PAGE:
Collecting our communal culture

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Andrew Goldman, Director
SA Jewish Museum

I happen to be writing this article on an El Al flight from Johannesburg to Tel Aviv. Airplane seats always seem be getting narrower, and there is no denying that I have gotten wider. But my minor discomfort makes me consider the gruelling sea journey made by so many Jewish immigrants to South Africa.

As the director of the South African Jewish Museum, I’m constantly exploring the interplay between antiquity and modernity; between a community’s past and its ever- changing present. What’s more, as an American transplant in Cape Town, I have a personal connection with the immigrant legacy of South African Jewry. As much I know what it feels like to be a stranger in a foreign land, I also know what it means to share a common heritage and to feel immediately welcomed by and connected to a minority community. The sleek corridors at Cape Town International airport are hardly the wooden gangplanks that most sea-legged Jewish immigrants traversed when stepping off the ships from distant lands, yet I cannot help but identify with the sense of relief I felt when I received my first invitation to a Shabbat dinner at a Sea Point home.

The South African Jewish Museum is more than a mere collection of artifacts: it provides a sense of home and connectedness for thousands of Jews visiting this wonderful country. As you walk through the museum’s modest entrance, you behold the magnificence and elegance of the Old Synagogue. A sense of history and tradition permeates the space as you walk across the original wooden floors that are nearly 150 years old. As you soak in the words transmitted on the audio guide, rather than fixating on the unique juxtaposition of ornate silver and gold adornments and simple wooden benches, you notice how much light there is in such a stony structure. The synagogue’s intersection between the religious and the secular creates a warm and inviting environment, while allowing the visitor to appreciate the beauty and detail of the décor. It’s truly like no other museum in Cape Town, and certainly a world-class museum in its own rite.

A museum like no other
You’d be surprised at how often my colleagues and I hear museum-goers from Cape Town mention how they had forgotten how wonderful the museum is and how they hadn’t been back in years. Well, let me take you through a brief tour of this already familiar place. While exiting the Old Synagogue (the first synagogue built in South Africa), you cannot help but notice the contrast that the wooden gangplank provides as you segue from the original structure to the more modern addition. The wood creaks and the sea rumbles as you pass over the light-filled bridge between the two sections of the museum.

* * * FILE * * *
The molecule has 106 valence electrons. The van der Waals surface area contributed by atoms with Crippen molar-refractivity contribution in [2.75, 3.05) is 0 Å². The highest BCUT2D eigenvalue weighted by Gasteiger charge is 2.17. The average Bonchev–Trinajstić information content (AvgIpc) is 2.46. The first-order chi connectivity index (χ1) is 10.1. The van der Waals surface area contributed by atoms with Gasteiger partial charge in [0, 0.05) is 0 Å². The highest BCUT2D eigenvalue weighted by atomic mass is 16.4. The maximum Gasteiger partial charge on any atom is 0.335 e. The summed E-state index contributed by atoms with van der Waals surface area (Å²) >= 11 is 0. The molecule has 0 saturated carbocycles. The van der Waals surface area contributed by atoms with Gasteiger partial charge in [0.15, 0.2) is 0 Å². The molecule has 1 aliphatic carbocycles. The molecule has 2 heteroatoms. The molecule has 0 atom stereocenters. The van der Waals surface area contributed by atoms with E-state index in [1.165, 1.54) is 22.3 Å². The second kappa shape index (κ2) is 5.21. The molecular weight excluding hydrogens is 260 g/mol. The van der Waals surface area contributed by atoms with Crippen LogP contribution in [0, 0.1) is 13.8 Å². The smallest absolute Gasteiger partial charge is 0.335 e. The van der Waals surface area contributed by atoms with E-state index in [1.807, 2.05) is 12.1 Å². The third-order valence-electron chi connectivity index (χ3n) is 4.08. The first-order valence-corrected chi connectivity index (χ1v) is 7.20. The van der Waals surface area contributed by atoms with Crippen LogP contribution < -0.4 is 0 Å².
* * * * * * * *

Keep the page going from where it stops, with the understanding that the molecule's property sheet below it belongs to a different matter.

You gaze upon life-sized photographs of immigrants disembarking ships from their former homelands, and reflect on your own journey through the world. The light from the museum’s extensive courtyard offers warmth and comfort during this moment of reflection. You glance at and acknowledge the past, while taking in the stunning view of Table Mountain — a view reminiscent of the first sight of Cape Town seen by tens of thousands of Jewish immigrants to South Africa at the turn of the century. However, it is a symbiosis between the old and the new that makes the South African Jewish Museum so unique and exciting. Regular visitors are comforted by the familiarity of the permanent collection and tell us they learn something new during each visit. At the same time, locals are constantly surprised by the world-class temporary exhibitions the museum holds in our recently expanded special exhibit space. There is something for everyone. I wish I could record the look of schoolchildren’s faces as they run in and out of the shtetl exhibit, or how they climb over each other to catch a glimpse of the Pepper’s ghost video installation.

As the relatively new director of the South African Jewish Museum, it is my hope to keep the story of the Jewish community fresh and alive, and it is my job to keep people coming back for more.

As a member of the Cape Town Jewish community, odds are that you have probably visited the museum. Why come back? For starters, it would be a shame to miss ‘Jiving with Madiba, Jonathan Shapiro’s Mandela’ exhibition, which features over 100 of Shapiro’s Nelson Mandela cartoons. It opens officially on 14 July, but members of the community can get a sneak-peak starting 3 July. And, there’s more in store for the spring. Starting in September, the museum will showcase a monthly speakers’ series and many other activities for 2011 and 2012. In addition, we are in the midst of planning a film festival, and our biweekly J-Art programme continues to be very popular with young visitors.

So come enjoy the breathtakingly stunning architecture of the museum, don’t miss the Zapiro exhibition, and make sure to leave us your email address so we can keep in touch. Thousands of families filtered through the museum this past year, and I had the pleasure of meeting hundreds of them. Regardless of age or experience, visitors related to me how thrilled they were to explore the museum, and it was an absolute pleasure to hear their reactions, heed their feedback, and note the diversity of experiences they had gleaned inside. I look forward to meeting you and your family at the South African Jewish Museum.

The South African Jewish Museum is open Sunday – Thursday 10am – 5pm, Friday 10am – 2pm. Closed Saturdays and Jewish holidays. Entrance is R15, Kids are free!